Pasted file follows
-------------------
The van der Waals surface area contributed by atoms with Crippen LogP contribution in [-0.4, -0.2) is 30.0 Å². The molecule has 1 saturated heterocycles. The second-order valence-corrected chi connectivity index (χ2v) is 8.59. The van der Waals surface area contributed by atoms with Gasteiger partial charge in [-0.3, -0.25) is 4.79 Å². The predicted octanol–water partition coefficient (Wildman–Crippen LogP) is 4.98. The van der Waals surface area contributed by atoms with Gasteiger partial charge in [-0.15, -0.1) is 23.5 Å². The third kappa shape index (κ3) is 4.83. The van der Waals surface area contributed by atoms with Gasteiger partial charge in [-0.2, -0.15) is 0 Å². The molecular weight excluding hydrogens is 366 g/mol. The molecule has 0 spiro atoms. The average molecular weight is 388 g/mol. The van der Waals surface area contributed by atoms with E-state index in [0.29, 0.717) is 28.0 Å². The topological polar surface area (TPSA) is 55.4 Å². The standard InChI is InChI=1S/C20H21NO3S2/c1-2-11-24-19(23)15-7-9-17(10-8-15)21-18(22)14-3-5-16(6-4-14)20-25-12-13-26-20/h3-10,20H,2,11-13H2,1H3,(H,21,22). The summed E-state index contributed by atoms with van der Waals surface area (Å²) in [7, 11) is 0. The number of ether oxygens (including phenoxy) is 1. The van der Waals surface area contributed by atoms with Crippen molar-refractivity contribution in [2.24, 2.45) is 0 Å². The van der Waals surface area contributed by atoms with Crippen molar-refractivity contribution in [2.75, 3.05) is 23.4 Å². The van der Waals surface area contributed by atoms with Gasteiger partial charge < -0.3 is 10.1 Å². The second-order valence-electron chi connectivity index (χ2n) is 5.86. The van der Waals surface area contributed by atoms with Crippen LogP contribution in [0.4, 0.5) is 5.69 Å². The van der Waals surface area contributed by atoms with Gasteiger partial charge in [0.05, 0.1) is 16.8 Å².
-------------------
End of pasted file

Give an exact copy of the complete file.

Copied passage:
The van der Waals surface area contributed by atoms with Crippen LogP contribution in [-0.4, -0.2) is 30.0 Å². The molecule has 1 saturated heterocycles. The second-order valence-corrected chi connectivity index (χ2v) is 8.59. The van der Waals surface area contributed by atoms with Gasteiger partial charge in [-0.3, -0.25) is 4.79 Å². The predicted octanol–water partition coefficient (Wildman–Crippen LogP) is 4.98. The van der Waals surface area contributed by atoms with Gasteiger partial charge in [-0.15, -0.1) is 23.5 Å². The third kappa shape index (κ3) is 4.83. The van der Waals surface area contributed by atoms with Gasteiger partial charge in [-0.2, -0.15) is 0 Å². The molecular weight excluding hydrogens is 366 g/mol. The molecule has 0 spiro atoms. The average molecular weight is 388 g/mol. The van der Waals surface area contributed by atoms with E-state index in [0.29, 0.717) is 28.0 Å². The topological polar surface area (TPSA) is 55.4 Å². The standard InChI is InChI=1S/C20H21NO3S2/c1-2-11-24-19(23)15-7-9-17(10-8-15)21-18(22)14-3-5-16(6-4-14)20-25-12-13-26-20/h3-10,20H,2,11-13H2,1H3,(H,21,22). The summed E-state index contributed by atoms with van der Waals surface area (Å²) in [7, 11) is 0. The number of ether oxygens (including phenoxy) is 1. The van der Waals surface area contributed by atoms with Crippen molar-refractivity contribution in [2.24, 2.45) is 0 Å². The van der Waals surface area contributed by atoms with Crippen molar-refractivity contribution in [2.75, 3.05) is 23.4 Å². The van der Waals surface area contributed by atoms with Gasteiger partial charge < -0.3 is 10.1 Å². The second-order valence-electron chi connectivity index (χ2n) is 5.86. The van der Waals surface area contributed by atoms with Crippen LogP contribution in [0.4, 0.5) is 5.69 Å². The van der Waals surface area contributed by atoms with Gasteiger partial charge in [0.05, 0.1) is 16.8 Å².